Ukraine is increasingly failing to stop missile strikes as Russia has changed its tactics. The data, from a New York Times analysis of daily Ukrainian military reports, shows a major shift: Ukrainian air defenses used to intercept most missiles, but in recent months, more and more have made it through.

The Times analyzed hundreds of statements released by the Ukrainian Air Force over the past year that detailed the number and types of missiles fired by Russia and intercepted by Ukraine over that period. While the data cannot be independently verified, experts who study the war say it is broadly reliable.

At the same time Ukraine’s Navy claims that Russia has no warships deployed in the Black Sea at present. As of 07:00 on Monday, May 13, there are no Russian warships deployed in the Black Sea and the Sea of Azov.

Ukraine’s military for several weeks and months reports in its social media that it didn’t detect Russian warships in the Black and Azov Seas. “In the Black and Azov Seas [the] enemy ships are missing,” the press service of the Ukrainian Naval Forces said.

Ukraine has made increasingly desperate pleas for more air defenses from its Western allies.

The U.S. Defense Department announced recently a new security assistance package for Ukraine, which was provided though presidential drawdown authority.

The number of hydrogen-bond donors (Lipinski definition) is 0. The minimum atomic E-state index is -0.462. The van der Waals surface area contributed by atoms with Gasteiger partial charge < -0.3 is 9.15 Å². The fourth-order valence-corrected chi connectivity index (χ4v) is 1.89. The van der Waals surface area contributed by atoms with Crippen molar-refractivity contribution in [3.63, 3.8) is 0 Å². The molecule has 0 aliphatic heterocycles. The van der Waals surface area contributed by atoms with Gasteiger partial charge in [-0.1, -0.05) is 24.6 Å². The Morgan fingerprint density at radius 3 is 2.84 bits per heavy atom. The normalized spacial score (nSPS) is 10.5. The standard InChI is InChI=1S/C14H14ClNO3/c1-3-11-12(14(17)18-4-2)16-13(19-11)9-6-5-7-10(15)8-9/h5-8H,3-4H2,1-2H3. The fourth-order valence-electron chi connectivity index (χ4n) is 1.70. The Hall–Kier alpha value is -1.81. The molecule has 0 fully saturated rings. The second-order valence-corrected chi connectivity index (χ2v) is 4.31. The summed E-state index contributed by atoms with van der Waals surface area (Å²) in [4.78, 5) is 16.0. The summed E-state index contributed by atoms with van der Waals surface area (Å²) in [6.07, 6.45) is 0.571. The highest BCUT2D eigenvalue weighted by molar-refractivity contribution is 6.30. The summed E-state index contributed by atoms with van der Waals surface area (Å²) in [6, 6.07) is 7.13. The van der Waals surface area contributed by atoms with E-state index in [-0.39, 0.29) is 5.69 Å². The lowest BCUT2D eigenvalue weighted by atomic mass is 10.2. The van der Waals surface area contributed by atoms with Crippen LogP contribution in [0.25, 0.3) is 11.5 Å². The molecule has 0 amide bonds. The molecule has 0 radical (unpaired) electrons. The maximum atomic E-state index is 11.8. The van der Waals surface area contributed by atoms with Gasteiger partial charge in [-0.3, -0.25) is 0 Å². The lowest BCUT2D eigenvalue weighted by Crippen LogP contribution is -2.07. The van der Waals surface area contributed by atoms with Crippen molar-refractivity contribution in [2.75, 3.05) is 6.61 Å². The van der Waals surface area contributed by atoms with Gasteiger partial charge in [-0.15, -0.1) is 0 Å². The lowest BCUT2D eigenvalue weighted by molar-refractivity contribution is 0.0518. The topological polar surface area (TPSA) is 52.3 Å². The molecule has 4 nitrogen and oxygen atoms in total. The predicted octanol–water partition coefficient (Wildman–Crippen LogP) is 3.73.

The PDA package is worth $1 billion and includes, among other things, RIM-7 and AIM-9M missiles; Stinger antiaircraft missiles; tube-launched, optically-tracked, wire-guided, or TOW, missiles; ammunition for the high mobility artillery rocket system; 155 mm and 105 mm artillery shells; and a variety of combat vehicles.

Ambrey Analytics has also observed a marked decrease in the Ukrainian capability to intercept Russian airstrikes.

British maritime security firm Ambrey reported that Ukraine has intercepted about 46% of Russian missiles in the last six months, compared to 73% in the previous 6 months. In April, the interception rate dropped to 30% of missiles.

As it is observed by the security expert, it is likely that the rate of interception will not increase in the next six to eight weeks. “Therefore, the threat of collateral damage to vessels moored at Ukrainian ports was assessed as heightened for this period,” as Ambrey notes.